Reddit reviews Littelfuse FHA200BP ATO Add-A-Circuit Kit
We found 26 Reddit comments about Littelfuse FHA200BP ATO Add-A-Circuit Kit. Here are the top ones, ranked by their Reddit score.
Water carbon turns one fuse slot into two while providing protection for both circuitsUse with atom fuses up to 10 ampsIncludes 3,5,7.5 and 10 amp fuses
It's pretty easy to add a usb charging port with this and this.
The module plugs into the antenna jack on the PCM. The plug types are different so that's where the adapters come in. There is a stick on button to turn it on and off and control calls and audio track. You tune the radio to a specific station and hold the button to turn on the module and go into BT mode. Hold the button to turn it off if you want to listen to the radio.
Here is a good DIY guide. Pretty easy, even for a dunce like me. If you don't want to splice the power to your PCM harness, you can get a fuse doubler to plug into the fuse box in the driver's side footwell. For the mic, I just wedged it in the corner of the dome light frame piece and ran the cable along the headliner and around the passenger side, behind the glove box, and into the rear of the center console. You can tuck the wire into the passenger door rubber molding with a plastic card so it's hidden and tight.
Ya, it's fairly easy. Use a company like Sonicelectronix.com, who have the best prices and often include free accessories for the install like wiring harnesses dash kits and antenna adapters.
The two things you will need to be aware of is that you will need the "keys" to get the radio out. They don't tend to come with the gear but you can usually take your car to your local shop and they will have keys and remove it for a few bucks. The next thing, to get an accessory wire, you must run a fusetap over to the fuse box on the driver side and tap into something that turns on and off with the car, like wipers.
How I did the wiring on mine:
Install the angel eyes themselves per instructions. Run the wiring so everything leads to the relay being mounted in the bin at the right rear of the engine bay. Early models have the DSC/ABS module there, later models have just an empty bin.
Use the following image of the relay as a guide to where you lead the wires. The Pinout will be the most useful part.
30 - Angel eye positive wire
87A - To footwell light
87 - To positive battery terminal
85 - Trigger wire
86 - Ground
Most instructions have you running the trigger wire to the DME and here's where I differ. In the bin where you mount the relay you'll see a grommet with a rubber plug on the firewall side. Carefully cut a little "+" into that and feed the trigger wire and the one that goes to the footwell light through there. (See link at the bottom for a picture showing it)
Inside the car you're now going to work in/under/behind the glove compartment. With a flashlight look for where those wires you poked through the grommet came in and pull them through. Tap the footwell wire into the positive lead to a footwell light. The other one will share a connection with a circuit in the fuse panel. You want to use a slot that is on only when the ignition is in the "on" position, and is off when it's in "accessory" or "off". You can use a multimeter or a test light to confirm this. There should be several options. Now you need an "add-a-circuit" adapter like the link below. Use that to connect to the trigger lead. Be sure to use the fuse with the same rating as the one the angel eye wiring harness came with.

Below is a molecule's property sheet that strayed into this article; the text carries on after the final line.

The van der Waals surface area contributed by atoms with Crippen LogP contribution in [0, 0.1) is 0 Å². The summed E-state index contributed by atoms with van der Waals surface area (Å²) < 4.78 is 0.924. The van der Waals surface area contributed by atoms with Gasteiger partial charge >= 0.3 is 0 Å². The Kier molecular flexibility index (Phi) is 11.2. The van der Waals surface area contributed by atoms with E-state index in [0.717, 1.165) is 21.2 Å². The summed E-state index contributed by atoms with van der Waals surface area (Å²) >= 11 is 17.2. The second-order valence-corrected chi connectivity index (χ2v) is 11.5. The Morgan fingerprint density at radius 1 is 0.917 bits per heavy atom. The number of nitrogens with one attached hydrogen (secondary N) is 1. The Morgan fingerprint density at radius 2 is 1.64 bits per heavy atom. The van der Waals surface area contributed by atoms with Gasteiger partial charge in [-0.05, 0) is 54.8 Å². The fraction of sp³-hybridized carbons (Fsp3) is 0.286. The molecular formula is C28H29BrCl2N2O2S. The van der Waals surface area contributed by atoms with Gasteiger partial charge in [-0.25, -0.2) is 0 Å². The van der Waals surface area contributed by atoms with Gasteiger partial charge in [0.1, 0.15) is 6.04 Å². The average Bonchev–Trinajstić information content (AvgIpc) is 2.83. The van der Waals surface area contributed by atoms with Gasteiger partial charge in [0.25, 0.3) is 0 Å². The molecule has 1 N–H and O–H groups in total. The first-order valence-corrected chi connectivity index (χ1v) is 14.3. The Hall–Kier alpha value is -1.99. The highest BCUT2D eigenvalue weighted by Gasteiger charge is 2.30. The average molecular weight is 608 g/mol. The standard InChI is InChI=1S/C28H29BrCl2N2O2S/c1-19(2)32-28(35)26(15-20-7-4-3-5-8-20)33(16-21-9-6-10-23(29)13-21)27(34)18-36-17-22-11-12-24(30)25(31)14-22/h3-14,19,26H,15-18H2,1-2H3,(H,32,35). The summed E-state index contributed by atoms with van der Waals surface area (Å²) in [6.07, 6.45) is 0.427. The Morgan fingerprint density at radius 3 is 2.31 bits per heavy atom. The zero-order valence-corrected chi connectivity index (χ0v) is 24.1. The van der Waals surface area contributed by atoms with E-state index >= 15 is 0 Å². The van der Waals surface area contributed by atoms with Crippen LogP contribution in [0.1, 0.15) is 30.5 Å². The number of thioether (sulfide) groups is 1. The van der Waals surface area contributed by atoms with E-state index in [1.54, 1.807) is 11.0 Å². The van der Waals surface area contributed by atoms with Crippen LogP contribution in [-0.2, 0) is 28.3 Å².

The link below is to a great step-by-step that I modified, so use it for the pictures and most individual steps, just on its Step 4, run the trigger to the fuse panel instead of the ECU accessory wire. These instructions also don't include step-by-step for running the other wire to the footwell light for the fade-on when you unlock and fade-off when you lock your car. It does show the grommet you'll be slicing to get the wires to the cabin though.
I've got the old version of that camera and it's very good. Importantly for me, it's small enough to fit behind my rear view mirror and has a really nice small mounting bracket with tape rather than a huge suction cup that will fall off every other week.
My power outlet is inconveniently placed, so I used add a circuit to hard wire it into my fuse box.
Use a multimeter, and figure out which of your fuses are only activated when the key is on.
Then use a fuse tapper("add-a-circuit kit") in place of it.
Done. Nice an easy, no splicing or anything.
I don't like mine being taken up either. I used a female cig lighter adapter and a fuse tap. So, this means I didn't have to cut up the BT adapter and have a non-destructive way to get 12v to the BT adapter.
Get one of these: http://www.amazon.com/Littelfuse-FHA200BP-ATO-Add-A-Circuit-Kit/dp/B0002BGELQ/ref=sr_1_4?ie=UTF8&amp;qid=1347317089&amp;sr=8-4&amp;keywords=mini+fuse+add+a+circuit
Plug it into a circuit that comes on with ACC, being sure not to overload the fuses.
Run wires through the firewall. Attach red to red, black to Battery Neg.
Use ACC/RUN signal to trigger fused relay. Output of relay runs radio.
I have had the 9500ix for 4+ years now and it's been working pretty well. It's saved me from at least 4-5 tickets. As /u/13489194 stated below though, there are newer models out there that work better and are worth a few extra bucks. What I've noticed in the past few years is a very annoying increase in false positives with all the new cars that have side radar blind spot detection.
I mounted mine up on the top of the windshield a few inches below the headliner and to the right of the rearview mirror. It doesn't obstruct my view, and only prevents the passenger sunshade from fully opening a bit.
What you want to do is get a hardwire cable, a tap-a-fuse, and a trim tool and just gently pull on the trim and use the plastic trim tool (aka bone tool) to push the wire in behind the trim, down the A-pillar, and then into the fuse box. Not sure about the S6, but on my A5, it made it easier getting it down the A pillar to remove the "Airbag" plastic cover piece that covers up a Torx screw, and slightly unscrew the cover over the pillar so you can more easily fish it in.
Hardwire that bad boy into a fuse that is only on when the car's ignition is on, such as the Homelink Garage door opening or something. I dunno about the S6, but on my A5 there are fuse panels on both the passenger and driver's side. I put mine on the driver's side so that I can mount the little mute button assembly w/ the included velcro right below the headlight switch assembly. I can easily and quickly mute it as well as see the flashing light while driving.